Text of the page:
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Written by Jennifer Auer and originally published in Jersey Family Fun
Are you a new mom or an expecting mom in South Jersey searching for local help with postpartum depression?
Every new mom or expecting mom in South Jersey should know about postpartum depression and how can get local help? Even if you don’t need it, chances are someone you care about will.
Whether you are expecting your first child, have a newborn at home, or have other children, each pregnancy is a unique experience. If you think you are at risk for postpartum depression or know a new mom who might be dealing with it, Inspira Health has a team in South Jersey ready to help.
When your new baby has arrived, you may be infatuated with him/her or them. You may feel more in love than you have ever felt possible and exhausted. You may also feel a little sad, overwhelmed, and fatigued. These are completely normal feelings for new mothers, even those who have had previous children. It is commonly referred to as the “baby blues.” But how can we identify when it becomes more than just baby blue?
Postpartum depression is entirely different from baby blues. Baby blues tend to resolve with no treatment and within about 10 days of a baby’s birth. Postpartum depression can last for months and may not even begin until several weeks after birth. New mothers suffering from postpartum depression can suffer from extreme fatigue, sleeplessness, severe mood swings, extreme anger, feelings of shame or guilt, and even thoughts of self-harm.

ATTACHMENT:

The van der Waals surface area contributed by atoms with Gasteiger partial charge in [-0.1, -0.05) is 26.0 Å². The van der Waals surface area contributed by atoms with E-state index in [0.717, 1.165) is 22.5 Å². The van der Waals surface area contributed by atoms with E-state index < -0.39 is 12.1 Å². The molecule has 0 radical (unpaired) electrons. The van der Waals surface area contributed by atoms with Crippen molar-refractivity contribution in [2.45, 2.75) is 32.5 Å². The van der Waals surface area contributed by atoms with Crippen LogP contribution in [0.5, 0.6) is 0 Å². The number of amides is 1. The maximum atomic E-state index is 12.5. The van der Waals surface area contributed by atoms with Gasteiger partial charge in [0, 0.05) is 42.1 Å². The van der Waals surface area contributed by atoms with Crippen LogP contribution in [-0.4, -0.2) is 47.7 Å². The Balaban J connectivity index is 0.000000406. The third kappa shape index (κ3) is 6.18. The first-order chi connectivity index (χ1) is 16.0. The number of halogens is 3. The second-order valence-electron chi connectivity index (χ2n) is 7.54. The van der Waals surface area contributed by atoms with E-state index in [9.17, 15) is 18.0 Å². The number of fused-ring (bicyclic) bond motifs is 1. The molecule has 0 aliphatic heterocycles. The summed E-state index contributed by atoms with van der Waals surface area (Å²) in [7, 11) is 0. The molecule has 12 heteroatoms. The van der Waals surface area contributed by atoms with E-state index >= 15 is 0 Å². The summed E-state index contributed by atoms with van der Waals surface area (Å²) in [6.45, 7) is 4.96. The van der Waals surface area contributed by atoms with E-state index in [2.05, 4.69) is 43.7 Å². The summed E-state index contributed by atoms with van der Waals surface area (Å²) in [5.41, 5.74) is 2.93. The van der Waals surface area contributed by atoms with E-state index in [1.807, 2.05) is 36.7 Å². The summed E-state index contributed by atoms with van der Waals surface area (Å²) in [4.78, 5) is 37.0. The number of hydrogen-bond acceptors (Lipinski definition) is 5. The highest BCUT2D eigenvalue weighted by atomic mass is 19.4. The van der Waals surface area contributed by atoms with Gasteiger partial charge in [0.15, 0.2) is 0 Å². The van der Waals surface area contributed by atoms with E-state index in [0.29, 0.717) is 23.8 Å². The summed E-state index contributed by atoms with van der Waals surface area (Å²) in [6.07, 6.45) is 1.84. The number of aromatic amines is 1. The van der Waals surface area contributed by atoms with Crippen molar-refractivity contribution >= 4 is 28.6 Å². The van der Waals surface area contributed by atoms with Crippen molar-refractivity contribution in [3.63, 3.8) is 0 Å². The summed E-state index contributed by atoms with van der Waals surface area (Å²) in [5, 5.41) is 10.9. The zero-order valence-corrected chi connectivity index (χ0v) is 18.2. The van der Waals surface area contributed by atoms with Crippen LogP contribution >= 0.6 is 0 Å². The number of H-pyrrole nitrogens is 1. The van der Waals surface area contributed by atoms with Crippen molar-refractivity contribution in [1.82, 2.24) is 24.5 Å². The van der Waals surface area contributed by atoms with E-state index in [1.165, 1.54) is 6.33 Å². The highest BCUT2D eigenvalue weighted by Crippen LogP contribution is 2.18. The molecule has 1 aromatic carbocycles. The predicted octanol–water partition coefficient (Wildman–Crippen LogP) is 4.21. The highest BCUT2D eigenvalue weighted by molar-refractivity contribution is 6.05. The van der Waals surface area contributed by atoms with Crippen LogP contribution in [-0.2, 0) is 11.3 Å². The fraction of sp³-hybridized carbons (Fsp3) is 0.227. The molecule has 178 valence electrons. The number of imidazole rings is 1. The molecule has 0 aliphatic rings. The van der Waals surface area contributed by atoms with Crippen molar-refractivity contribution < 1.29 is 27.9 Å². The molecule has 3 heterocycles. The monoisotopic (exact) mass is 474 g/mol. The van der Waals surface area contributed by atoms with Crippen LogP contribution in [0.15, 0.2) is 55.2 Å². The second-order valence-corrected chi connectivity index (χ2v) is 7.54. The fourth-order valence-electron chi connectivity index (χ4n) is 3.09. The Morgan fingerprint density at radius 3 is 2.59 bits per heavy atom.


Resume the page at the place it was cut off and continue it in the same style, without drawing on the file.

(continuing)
Postpartum depression does not just affect the mother, it affects the entire family, including the support partner, the new baby, and other children in the family. Your postpartum depression can cause your partner to feel as though they aren’t doing enough to support you, and it can make it difficult for you and other family members to bond with the new baby.
There is more awareness for postpartum depression now than there ever has been before. At Inspira health, they encourage getting ahead of any symptoms you may be facing and encourage you to talk about postpartum depression from the beginning, in order to give you the tools to recognize the warning signs and get you treatment if you see them.
As with all Inspira Health maternity services, the focus is always on moms and how to support them throughout their pregnancy and childbirth. Postpartum depression needs to be treated by a professional. By helping moms seek treatment, they feel better, and they get the love, support, and help they need to be the best mom they can be for their new baby.
This past month, I had the opportunity to speak with Dr. Josephine Urbina, M.D., an obstetrics and gynecology specialist at the Inspira Medical Group’s office in West Deptford. We talked about her role in screening women in her office and how Inspira Maternity Centers screen for postpartum depression. We discussed how she and Inspira Health support moms who may be at risk for postpartum depression. It was important for me to really understand how they screen women. While some women may be able to acknowledge they are struggling with their feelings and emotions and need help, others might not recognize the warning signs. In some cases, moms want help, but are just too embarrassed to ask.